Tempo in relation to exercise dictates the speed at which a movement is performed. It is usually written as a series of four numbers (eg. 4010) which indicates the duration of each part of a repetition.  The first number is the eccentric (lowering part of the movement), the second number indicates the bottom of the movement and how long it is held, the third number indicates the concentric phase of the movement, and the the fourth number indicates the count of the hold at the top of the movement.

For example if a deadlift is performed with a 3112 tempo, you will:

  • lift the bar up for 1 second
  • hold for 2 seconds at the top
  • lower for 3 seconds
  • pause for 1 second on the floor before doing the next rep

Tempo can be manipulated to create less or more muscular tension. A slower tempo will illicit a higher amount of tension versus a faster tempo – a 2010 tempo for 5 reps will be easier to perform than a 4010 tempo for 5 reps. The easiest part of a tempo to manipulate to improve strength is the eccentric portion as this is the easiest part of the movement to perform in general and will allow for a controlled movement leading to better muscle recruitment and motor patterning positively effecting overall strength.

The other best way to manipulate tempo is by adding pauses where the movement is the most difficult to perform. Adding a pause at the bottom of a squat it is a great way to develop strength for people who struggle to get out of the whole. Adding a pause at the top of a bench press would help for people who fail to successfully lockout the movement. Pauses can also be used in parts of the concentric and eccentric phases of the movement instead of just the top or bottom if that’s where an individual struggles.

RANGE SPECIFIC TRAINING

Range specific training refers to hammering out any issues there may be while performing a specific range of motion of an exercise. This can be done by extending ranges of motion, shortenining ranges of motion, or performing accessory movements that are relative to weakness in the movement.

If a person struggles to deadlift heavy weights from the floor but has no issues with performing a lockout – adding a deficit deadlift (deadlift performed while standing on a platform and the bar still on the floor) would likely benefit them and increase their deadlift strength. This works by making a longer range of motion forcing the lifter to pull the bar from and even lower distance than normal. This is one way to lengthen a range.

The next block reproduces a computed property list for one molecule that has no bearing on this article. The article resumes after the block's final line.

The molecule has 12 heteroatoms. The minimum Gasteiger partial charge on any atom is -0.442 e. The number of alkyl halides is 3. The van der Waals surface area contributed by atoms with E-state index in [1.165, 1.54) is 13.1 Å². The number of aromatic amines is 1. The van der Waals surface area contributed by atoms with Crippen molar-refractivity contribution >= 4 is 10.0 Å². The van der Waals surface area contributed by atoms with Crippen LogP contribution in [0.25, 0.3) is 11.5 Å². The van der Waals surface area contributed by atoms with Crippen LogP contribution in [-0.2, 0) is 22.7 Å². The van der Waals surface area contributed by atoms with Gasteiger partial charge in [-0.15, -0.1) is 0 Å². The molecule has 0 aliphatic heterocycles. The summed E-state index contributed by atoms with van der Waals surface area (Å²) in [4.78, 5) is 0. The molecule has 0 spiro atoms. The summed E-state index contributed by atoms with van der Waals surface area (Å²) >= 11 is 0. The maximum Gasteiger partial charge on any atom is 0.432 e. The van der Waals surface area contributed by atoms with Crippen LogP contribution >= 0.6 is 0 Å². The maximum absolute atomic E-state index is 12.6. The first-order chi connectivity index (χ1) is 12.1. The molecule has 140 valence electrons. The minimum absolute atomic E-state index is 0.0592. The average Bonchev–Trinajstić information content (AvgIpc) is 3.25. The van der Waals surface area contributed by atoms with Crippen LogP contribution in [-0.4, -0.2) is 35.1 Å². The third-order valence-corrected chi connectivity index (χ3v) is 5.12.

Conversely, strength can also be improved by shortening a range – for example if a trainee has difficulty with the top part of bench press they can move into an exercises such as a floor press – which shortens the range of motion and only trains the top half or lockout of the movment. Another way to shorten a range would be to perform a rack pull where you deadlift out of the rack from a higher starting to point to train the top half of the deadlift for a strong lockout.

In addition to manipulating the length of the repetitions we can also train parts of a movement with other exercises. To continue with the example of a deadlift – we want to look for exercises that simulate similar angles to the specific ranges where we struggle.

Bottom of the Deadlift 45 Degree Back Extension
Middle of the Deadlift Seated Goodmorning
Top of the Deadlift 90 Degree Back Extension

ACCUMULATION

Another way to bust through strength plateaus is by accumulating volume (ie. performing a lot of reps and sets) – in essence, doing hypetrophy training to elicit a gain in muscle size. The benefit of doing this type of training is that it creates high muscular tension while performing reps on reps on reps with a more moderate weight.

If this is confusing, picture it like this – a relatively strong lifter can perform a 5×5 program for strength, but if they plateau and decided to move a 10×10 training model they are: